I wish you well. I can just FEEL what it must be like to have someone so dependent on you.
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Reply to AlvaDeer
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I understand the dribble. We usually had Mom sitting with us after dinner. She too would just talk about whatever was going thru her mind at the time. My DH asked why I didn't answer her. Because when u did she was already on a different subject and looked at me like was nuts. But my Mom was in her early stages. By stage 7, last stage, Mom pretty much had no idea what was going on around her let alone realize I was on my tablet.

Don't argue with her. Just agree and give her some attention. Remember, she is confused and they tend to latch on to the Caregiver. Your familiar. There will be times where she gets angry and paranoid and you will not figure out why. These times you may just want to let her storm out.

There will come a time when you can't do it anymore. That's when u may need to place her. If you haven't, I would look into protecting your half of assets.
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Reply to JoAnn29
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Let her get mad and storm off. It's not you job to entertain her, and time she spends stewing in her room is time you've got to yourself. Start looking into facilities around you. She will need one eventually unless you want to literally kill yourself trying to carry for her.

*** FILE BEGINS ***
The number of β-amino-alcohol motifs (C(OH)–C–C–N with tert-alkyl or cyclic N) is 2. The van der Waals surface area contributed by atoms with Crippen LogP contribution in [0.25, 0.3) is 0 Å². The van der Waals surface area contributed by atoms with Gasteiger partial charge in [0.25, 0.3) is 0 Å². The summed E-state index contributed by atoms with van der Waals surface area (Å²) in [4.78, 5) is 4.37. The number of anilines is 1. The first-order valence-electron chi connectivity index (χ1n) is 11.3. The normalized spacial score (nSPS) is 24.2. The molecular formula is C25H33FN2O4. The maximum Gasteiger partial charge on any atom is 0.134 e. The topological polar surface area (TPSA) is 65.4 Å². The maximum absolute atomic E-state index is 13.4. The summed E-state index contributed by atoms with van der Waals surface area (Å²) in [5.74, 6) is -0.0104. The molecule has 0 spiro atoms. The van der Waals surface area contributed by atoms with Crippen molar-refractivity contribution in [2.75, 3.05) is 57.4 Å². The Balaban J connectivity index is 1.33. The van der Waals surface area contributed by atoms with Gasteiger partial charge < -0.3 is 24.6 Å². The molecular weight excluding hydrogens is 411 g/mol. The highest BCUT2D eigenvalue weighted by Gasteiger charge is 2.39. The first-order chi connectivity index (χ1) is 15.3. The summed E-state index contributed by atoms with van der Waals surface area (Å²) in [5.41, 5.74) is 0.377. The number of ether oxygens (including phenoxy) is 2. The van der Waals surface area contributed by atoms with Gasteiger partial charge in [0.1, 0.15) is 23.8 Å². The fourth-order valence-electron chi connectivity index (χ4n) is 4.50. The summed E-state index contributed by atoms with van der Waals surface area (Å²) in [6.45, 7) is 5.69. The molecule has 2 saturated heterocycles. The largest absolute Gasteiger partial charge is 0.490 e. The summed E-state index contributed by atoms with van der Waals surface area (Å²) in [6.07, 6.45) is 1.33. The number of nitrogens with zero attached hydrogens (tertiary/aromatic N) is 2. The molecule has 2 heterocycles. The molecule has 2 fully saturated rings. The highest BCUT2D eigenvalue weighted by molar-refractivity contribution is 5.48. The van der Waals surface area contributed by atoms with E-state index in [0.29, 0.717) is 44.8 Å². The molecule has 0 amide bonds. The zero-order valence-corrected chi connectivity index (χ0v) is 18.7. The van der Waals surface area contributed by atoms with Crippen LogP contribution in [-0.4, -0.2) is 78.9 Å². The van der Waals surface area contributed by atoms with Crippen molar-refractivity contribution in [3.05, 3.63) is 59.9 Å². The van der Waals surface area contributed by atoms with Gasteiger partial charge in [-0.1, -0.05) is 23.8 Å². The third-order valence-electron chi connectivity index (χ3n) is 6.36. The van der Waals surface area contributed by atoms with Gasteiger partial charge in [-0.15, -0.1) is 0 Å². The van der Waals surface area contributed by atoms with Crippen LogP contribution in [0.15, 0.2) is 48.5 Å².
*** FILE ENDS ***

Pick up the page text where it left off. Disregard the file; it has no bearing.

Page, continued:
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Reply to ZippyZee
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AlvaDeer Aug 8, 2020
I am so with you, Zippy. When Covid-19 is over, and if there are any in his area I hope he will seek day care or respite. This has to be so tough. Her storming off is going to have to be his signal to get on his media and have some respite himself.
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I understand your frustrations. Your wife isn't the same person anymore. She has a disease that is slowly taking her brain away. She has no control over that. If can acknowledge that and sympathize with her a little bit it may help you cope with it a little better. You probably remember when your wife was well and you enjoyed each others company. Hold on to those memories and keep them close. Remember your wedding vows. In sickness and in health. Take a deep breath when you feel impatience, anger, frustration, sorrow is getting the best of you. Try to take a little more time humoring her with her conversations. Be nice to her, it will make you feel better, really, it will.. Remember she's a human being, someone you once loved , with an illness she can't control, who needs support. if you can find it in yourself to do your very best to support her, you will feel better about yourself in the end. God Bless.
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Reply to mstrbill